53: Where the Green Door Goes

53: Where the Green Door Goes

From Chicken Soup for the Soul: Home Sweet Home

Where the Green Door Goes

Home is a place you grow up wanting to leave, and grow old wanting to get back to.

~John Ed Pearce

When my wife Renee and I first met, we would sit on the porch of her childhood home sharing secrets, laughing and on occasion, crying. The dark green front door stood stoically behind us, sometimes looming but always welcoming. Secure and always there.

That home with the green door soon became my home too. I spent many days and nights in that house… dinners, birthday parties, holidays and garage sales. Church gatherings and meetings with neighbors. A friend here and family there. Moms and dads, brothers and uncles, aunts and cousins all helped to create a patina of experiences that could be felt seeping from the walls. Orange trees in the back yard and olive trees in the front. It sat along a quiet street covered and lined by shadowy trees that created a veil from the hot summer sun.

Years later with our own family, Renee and I would often visit Grandma Eunice for dinner at the house and help to build yet more memories. The same back yard… with our own kids, dogs and dreams.

And so it went as time marched on. Then one day those experiences ended when Eunice passed away. There were so many memories in that house that even when she was gone she was still there. After the shock, mementos were boxed, antiques were moved. More garage sales and more boxes. Picture frames were taken down: their bright markings remained on the walls like empty windows to the past. The house was sold for another family to carry on and create new memories.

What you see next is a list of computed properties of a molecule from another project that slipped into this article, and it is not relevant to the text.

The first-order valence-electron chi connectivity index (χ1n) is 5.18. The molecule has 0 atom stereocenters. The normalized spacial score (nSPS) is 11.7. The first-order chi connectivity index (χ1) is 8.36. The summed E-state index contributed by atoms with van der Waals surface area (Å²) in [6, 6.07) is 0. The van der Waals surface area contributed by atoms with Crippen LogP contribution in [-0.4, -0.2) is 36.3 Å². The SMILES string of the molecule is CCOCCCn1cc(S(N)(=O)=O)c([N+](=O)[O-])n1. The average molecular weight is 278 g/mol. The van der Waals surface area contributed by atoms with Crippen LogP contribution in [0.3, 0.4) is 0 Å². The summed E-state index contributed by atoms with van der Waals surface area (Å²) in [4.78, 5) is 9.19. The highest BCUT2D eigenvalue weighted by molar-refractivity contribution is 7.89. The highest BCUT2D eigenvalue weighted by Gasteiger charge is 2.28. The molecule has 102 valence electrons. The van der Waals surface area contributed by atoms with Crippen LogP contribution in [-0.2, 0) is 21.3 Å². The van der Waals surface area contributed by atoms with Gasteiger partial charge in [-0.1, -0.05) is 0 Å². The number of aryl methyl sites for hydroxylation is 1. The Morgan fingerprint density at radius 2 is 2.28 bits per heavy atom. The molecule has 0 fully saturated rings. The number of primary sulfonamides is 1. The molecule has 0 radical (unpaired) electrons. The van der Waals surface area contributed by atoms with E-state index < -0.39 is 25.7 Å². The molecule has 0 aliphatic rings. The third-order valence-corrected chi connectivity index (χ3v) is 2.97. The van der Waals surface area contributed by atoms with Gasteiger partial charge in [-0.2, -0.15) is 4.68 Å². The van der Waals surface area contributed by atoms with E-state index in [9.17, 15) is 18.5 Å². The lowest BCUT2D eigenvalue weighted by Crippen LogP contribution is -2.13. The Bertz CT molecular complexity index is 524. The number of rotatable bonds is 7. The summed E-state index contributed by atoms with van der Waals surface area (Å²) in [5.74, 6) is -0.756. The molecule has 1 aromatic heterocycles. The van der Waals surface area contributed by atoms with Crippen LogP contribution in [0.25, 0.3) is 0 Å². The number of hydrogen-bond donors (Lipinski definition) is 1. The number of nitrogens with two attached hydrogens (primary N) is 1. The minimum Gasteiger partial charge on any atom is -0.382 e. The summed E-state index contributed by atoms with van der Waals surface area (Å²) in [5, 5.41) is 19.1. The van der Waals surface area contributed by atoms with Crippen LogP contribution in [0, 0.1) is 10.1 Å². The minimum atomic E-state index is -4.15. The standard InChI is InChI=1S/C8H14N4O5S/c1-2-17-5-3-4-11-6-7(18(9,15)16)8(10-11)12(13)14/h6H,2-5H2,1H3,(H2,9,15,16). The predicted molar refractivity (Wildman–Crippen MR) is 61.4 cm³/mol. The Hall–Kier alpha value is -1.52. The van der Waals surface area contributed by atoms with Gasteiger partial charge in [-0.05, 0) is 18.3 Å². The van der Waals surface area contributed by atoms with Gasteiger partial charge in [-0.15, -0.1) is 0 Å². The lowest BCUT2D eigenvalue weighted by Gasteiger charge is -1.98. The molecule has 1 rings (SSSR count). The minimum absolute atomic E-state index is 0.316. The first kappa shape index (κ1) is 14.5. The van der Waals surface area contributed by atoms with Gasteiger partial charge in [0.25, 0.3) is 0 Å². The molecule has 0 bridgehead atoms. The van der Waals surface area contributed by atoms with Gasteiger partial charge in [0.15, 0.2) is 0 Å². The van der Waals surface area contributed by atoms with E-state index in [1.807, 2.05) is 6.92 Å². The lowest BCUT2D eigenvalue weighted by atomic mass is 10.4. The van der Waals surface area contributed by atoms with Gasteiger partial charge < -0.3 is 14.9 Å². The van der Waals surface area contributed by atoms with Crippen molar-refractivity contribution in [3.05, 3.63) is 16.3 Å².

A year or two later I drove by the house down the corridor of trees I knew so well. I drove by again. Then again. I circled around and parked. New paint, new plants, many new things, but the same feelings of that old house came back. I walked up the steps, the same steps I had walked up so many times in the past. And knocked.

I introduced myself to the new owners, a nice young family with kids. I told them of the memories past and the long story behind the house. The presence of Eunice could still be felt. Inspiration, a thought then occurred to me.

“I love what you have done with the house,” I said. “You are going to think this is crazy, but, do you have anything left over from the remodel that you may want to part with?”

The gentleman pondered, then smiled, and asked me to follow him to the back of the garage. He climbed up a ladder and rustled around in the attic space as bits of dust fell. Then very slowly he lowered something from the shadows and asked me to grab a hold. It was the green door.

I said my thanks as I hefted it on top of my car, tied it down with great care and drove home. I took the green door, blemishes, peeling paint, scratches and all, and secured it to the wall at the top of the stairs in our own house. An opaque reflection of many years of happiness. The door to a home.

When Renee came home I covered her eyes and walked her up the stairs. I took my hands away as she stood in front of the door. At first she was not sure what she was looking at. She started to ask me… then the recognition set in. She was speechless at first; then the tears started. A spectrum of tears and emotions flooded forth. Melancholy and wistful, happy and joyful, they were all there.

It took her back, way back to a time of childhood memories, both good and bad. Memories of many years gone by. Memories of us watching television together as we sat on the couch next to her aging mom. It became a symbol — it was a symbol of days gone by and yet days to come with our own children. An embodiment of feelings and familiarities. It is just a door and yet it is so much more.

At the top of our stairs against the wall, the green door still stands. A constant reminder of memories going nowhere and yet everywhere at the same time. That’s where the green door goes.

~Stan Holden

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